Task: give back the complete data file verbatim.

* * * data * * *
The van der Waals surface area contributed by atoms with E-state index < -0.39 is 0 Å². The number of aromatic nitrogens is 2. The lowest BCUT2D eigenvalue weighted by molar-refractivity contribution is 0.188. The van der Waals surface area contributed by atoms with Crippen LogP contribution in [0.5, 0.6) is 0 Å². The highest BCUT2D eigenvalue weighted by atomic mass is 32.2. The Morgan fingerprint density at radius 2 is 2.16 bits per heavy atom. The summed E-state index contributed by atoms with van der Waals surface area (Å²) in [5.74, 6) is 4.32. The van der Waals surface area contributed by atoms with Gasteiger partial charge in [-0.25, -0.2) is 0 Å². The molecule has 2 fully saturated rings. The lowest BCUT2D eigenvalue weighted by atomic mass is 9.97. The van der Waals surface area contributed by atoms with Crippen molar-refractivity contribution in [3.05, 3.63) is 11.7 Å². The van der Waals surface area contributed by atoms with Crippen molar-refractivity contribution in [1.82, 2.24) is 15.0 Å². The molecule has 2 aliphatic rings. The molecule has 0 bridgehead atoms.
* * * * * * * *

The van der Waals surface area contributed by atoms with E-state index < -0.39 is 0 Å². The number of aromatic nitrogens is 2. The lowest BCUT2D eigenvalue weighted by molar-refractivity contribution is 0.188. The van der Waals surface area contributed by atoms with Crippen LogP contribution in [0.5, 0.6) is 0 Å². The highest BCUT2D eigenvalue weighted by atomic mass is 32.2. The Morgan fingerprint density at radius 2 is 2.16 bits per heavy atom. The summed E-state index contributed by atoms with van der Waals surface area (Å²) in [5.74, 6) is 4.32. The van der Waals surface area contributed by atoms with Gasteiger partial charge in [-0.25, -0.2) is 0 Å². The molecule has 2 fully saturated rings. The lowest BCUT2D eigenvalue weighted by atomic mass is 9.97. The van der Waals surface area contributed by atoms with Crippen molar-refractivity contribution in [3.05, 3.63) is 11.7 Å². The van der Waals surface area contributed by atoms with Crippen molar-refractivity contribution in [1.82, 2.24) is 15.0 Å². The molecule has 2 aliphatic rings. The molecule has 0 bridgehead atoms.